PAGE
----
Food Literacy: Number of households in the CRD who report growing or accessing healthy, local, and traditional food steadily increases from 23% in 2014 to 46% by 2025. To do this we will double our Food Literacy efforts.
Food Access: The number of households who report that they are food insecure drops by 25%, from 14% of households in 2012 to 10% by 2025.
How is this feasible?
Building Food Literacy: Its fundamental for residents to understand our local food system. The ability to growing, gather, and cook healthy meals is paramount to becoming educated eaters and consumers. Through our daily choices we impact how the food system is shaped. The network is focusing on the next generation, engaging youth through work in the schools as well as food related activities in neighbourhoods to engage families. Broadly we are undertaking communications activities, events and celebrations that build and promote a diverse healthy and local food culture. A good example of this is the Flavour Trails, family friendly events where you learn about local farms, what is in season, and can taste and experience delicious fresh foods.
Shifting to a More Local Food Economy: In order to move towards more local food production and consumption, we need to ensure that farming and food provision is economically viable. Because food supplied through the global food economy is done at a large scale and able to skirt environmental and labour costs that we want to support locally, it makes it very difficult for food providers to compete. Our focus is on ensuring that new farmers can access land, that retiring farmers can pass on their farms, that there is farm sector capacity building. Perhaps our greatest challenge is our work ahead to tackle rebuilding a regional distribution system. We are also focusing on programs and supports to increase community food growing, harvesting and sharing.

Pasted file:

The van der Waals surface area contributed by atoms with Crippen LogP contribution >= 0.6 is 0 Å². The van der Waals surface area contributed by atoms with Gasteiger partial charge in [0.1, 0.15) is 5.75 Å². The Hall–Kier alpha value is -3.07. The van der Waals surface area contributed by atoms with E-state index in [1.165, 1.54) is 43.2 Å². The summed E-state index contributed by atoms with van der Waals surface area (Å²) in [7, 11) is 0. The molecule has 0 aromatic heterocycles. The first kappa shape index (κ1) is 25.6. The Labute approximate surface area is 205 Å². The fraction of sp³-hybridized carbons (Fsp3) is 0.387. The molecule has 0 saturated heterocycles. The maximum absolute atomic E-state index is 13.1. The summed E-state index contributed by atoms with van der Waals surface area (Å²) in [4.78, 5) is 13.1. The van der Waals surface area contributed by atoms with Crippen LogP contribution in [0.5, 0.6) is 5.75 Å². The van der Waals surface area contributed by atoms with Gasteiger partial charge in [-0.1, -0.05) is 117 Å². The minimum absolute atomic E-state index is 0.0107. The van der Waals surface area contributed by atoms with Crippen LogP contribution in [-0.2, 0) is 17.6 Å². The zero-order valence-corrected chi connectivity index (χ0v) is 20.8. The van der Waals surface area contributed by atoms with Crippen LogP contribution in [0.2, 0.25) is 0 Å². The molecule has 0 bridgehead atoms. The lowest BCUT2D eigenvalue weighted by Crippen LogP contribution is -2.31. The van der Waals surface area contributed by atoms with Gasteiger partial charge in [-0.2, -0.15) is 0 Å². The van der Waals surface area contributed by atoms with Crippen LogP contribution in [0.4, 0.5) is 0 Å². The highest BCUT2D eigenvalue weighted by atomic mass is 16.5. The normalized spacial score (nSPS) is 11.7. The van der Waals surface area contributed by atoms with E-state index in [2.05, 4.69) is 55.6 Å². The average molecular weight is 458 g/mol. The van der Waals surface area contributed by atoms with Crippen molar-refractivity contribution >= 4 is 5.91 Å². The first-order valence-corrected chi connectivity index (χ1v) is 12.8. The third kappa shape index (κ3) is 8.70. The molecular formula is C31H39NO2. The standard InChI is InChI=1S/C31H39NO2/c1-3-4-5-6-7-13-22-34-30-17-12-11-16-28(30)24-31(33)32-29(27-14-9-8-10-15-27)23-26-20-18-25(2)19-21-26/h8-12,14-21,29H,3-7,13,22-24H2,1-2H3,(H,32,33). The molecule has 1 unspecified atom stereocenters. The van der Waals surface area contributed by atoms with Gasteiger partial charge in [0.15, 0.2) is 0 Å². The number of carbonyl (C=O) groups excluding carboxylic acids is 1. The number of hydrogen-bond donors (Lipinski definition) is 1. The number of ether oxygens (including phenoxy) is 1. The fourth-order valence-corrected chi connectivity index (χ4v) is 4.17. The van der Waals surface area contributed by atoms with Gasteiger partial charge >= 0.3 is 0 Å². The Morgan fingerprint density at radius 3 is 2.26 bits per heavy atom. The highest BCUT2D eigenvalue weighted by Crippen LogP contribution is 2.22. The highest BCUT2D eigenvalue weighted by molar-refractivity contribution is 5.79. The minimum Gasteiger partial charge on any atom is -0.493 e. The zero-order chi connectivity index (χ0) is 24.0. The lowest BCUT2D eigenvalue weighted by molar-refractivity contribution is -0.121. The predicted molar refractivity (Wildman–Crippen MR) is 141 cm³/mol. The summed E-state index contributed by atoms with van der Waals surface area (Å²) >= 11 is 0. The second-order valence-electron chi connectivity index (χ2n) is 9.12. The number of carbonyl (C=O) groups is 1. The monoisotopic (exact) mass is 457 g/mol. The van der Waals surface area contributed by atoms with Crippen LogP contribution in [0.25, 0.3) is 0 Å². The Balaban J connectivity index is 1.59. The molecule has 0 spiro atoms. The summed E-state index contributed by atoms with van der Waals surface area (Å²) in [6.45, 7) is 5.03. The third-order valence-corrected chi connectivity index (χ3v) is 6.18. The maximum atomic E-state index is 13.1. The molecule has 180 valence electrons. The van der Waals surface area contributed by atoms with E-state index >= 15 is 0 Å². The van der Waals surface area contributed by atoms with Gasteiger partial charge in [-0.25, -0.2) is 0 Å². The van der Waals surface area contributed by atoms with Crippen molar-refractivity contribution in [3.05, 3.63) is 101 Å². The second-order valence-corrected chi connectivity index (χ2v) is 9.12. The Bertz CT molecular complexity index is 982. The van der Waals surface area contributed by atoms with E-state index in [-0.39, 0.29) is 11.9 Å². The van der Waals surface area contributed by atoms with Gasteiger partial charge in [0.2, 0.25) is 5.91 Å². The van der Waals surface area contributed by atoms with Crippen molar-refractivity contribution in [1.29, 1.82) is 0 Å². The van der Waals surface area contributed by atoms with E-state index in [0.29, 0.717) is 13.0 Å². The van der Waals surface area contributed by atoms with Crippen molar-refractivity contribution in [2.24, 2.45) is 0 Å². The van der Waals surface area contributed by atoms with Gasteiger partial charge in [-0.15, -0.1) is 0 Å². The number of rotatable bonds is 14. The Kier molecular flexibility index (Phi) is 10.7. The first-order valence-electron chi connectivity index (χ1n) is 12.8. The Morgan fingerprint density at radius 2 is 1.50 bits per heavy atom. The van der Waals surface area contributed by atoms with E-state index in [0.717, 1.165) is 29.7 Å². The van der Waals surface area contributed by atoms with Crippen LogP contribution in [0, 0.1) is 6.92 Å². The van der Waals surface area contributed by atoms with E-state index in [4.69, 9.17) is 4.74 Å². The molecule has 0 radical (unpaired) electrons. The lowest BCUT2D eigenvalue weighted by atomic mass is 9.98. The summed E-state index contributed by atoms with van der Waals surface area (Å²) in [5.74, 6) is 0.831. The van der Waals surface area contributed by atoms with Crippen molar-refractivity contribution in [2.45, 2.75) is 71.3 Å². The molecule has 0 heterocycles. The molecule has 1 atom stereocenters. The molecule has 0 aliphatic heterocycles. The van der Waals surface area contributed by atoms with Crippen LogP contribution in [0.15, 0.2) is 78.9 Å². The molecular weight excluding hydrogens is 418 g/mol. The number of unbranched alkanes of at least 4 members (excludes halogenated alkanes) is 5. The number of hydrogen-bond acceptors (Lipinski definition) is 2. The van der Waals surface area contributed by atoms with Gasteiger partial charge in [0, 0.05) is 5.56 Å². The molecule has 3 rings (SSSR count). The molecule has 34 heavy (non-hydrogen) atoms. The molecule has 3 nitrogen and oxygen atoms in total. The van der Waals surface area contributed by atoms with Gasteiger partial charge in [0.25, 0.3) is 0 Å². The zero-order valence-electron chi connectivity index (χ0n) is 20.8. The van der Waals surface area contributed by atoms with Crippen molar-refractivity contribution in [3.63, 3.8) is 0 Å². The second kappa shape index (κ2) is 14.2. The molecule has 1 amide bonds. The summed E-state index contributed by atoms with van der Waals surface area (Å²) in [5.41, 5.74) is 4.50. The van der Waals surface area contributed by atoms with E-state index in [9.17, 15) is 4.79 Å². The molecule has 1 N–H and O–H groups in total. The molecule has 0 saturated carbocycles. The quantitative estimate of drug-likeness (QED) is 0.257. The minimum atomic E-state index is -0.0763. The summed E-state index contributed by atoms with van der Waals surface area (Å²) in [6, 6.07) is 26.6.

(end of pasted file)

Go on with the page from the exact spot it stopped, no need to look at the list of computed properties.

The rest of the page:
Decreasing Food Insecurity: Food insecurity is related to many factors; in the Capital Region this includes sufficient and stable income and housing affordability. While the network cannot tackle these factors on our own we can work to create supports and pathways for individuals and families that build their resources and access for healthy food. We are building a strong network of food providing agencies, called the FoodShare Network to better coordinate and undertake this work. Some of the key projects include increasing fresh food availability through neighbourhood and school programs, and creating a new subsidized grocery store where people with low incomes can shop with dignity. We are shifting to provide food skills and literacy programs, employment, counselling and support programs linked to emergency food provision across the region.
Do you support our goals for Good Food 2025? We encourage you to sign the Resolution of Support! By signing you join with others in demonstrating this is a regional priority and will join in to take action. To learn more read the Good Food 2025 Primer and sign the Good Food 2025 Resolution at www.crfair/signtheresolution
Linda Geggie is the Executive Director of CRFAIR and a local bee keeper.